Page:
This is nothing new for McLaren. The focus of his latest book is the emphasis on HOW to attain an awakened state of 'reconciliation with God, one another, and all creation in a global community' (p42.) through the mystical practices, such as contemplative exercise, of the world's religions.

Josh Graves, a minister and prolific author himself, interviewed him about. I took offense to one of the 'greatest moments' of the interview, in which Graves asked McLaren about a statement made in his new book; Finding Our Way Again: The Return of the Ancient Practices, regarding eschatology, the belief of the end times.
Graves asked McLaren what he meant by "Eschatology always wins."
McLaren seems to look down his nose at us poor souls, who believe in the prophecies of the Bible in regards to the end times with the reply,
"If you thought your house was going to burn down tomorrow, there's no incentive to clean up your room."
Of course, that is only the tip of the iceberg for McLaren. In the PBS special about the Emerging (aka Emergent) Church, he expanded upon the eschatology comment further. "The church has been preoccupied with the question, 'What happens to your soul after you die?' As if the reason for Jesus coming can be summed up in, 'Jesus is trying to help get more souls into heaven, as opposed to hell, after they die.' I just think a fair reading of the Gospels blows that out of the water. I don't think that the entire message and life of Jesus can be boiled down to that bottom line."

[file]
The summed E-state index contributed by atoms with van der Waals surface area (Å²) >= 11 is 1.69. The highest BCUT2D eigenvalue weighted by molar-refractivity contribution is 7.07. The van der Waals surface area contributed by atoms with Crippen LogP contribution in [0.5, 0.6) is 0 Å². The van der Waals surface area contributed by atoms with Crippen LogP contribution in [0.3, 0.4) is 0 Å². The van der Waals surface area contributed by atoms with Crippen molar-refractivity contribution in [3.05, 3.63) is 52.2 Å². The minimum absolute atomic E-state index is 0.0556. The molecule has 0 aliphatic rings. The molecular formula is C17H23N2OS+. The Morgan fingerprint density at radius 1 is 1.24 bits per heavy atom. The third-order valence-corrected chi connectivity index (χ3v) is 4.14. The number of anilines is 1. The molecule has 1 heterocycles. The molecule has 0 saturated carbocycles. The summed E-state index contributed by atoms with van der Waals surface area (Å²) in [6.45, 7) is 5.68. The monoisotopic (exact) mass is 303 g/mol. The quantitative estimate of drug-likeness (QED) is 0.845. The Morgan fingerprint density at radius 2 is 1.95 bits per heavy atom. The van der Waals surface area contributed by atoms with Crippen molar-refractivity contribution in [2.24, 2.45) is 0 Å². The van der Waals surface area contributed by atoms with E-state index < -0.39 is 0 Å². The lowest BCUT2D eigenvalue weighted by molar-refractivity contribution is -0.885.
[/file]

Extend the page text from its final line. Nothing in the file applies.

Fellow emergent, Alan Jones, the dean of Grace Cathedral in San Francisco, in his book Reimagining Christianity, looks at it this way. "The church's fixation on the death of Jesus as a universal saving act must end, and the place of the cross must be reimagined in Christian faith. Why? Because of the cult of suffering and the vindictive God behind it." Page 132

This is nothing new for the emergent movement, this rejection of the evangelical 'resistors' that have stood the line between the Gospel accounting and the postmodern attempts to rewrite it. Rick Warren, the famous pastor of Saddleback Church, who wrote the Purpose Driven Life and variations of it, recognized this resistance to the emergent eschatology early on;

"Moses had to wander around the desert for 40 years while God killed off a million people before he let them go into the Promised Land. That may be brutally blunt, but it's true. There may be people in your church who love God sincerely, but who will never, ever change."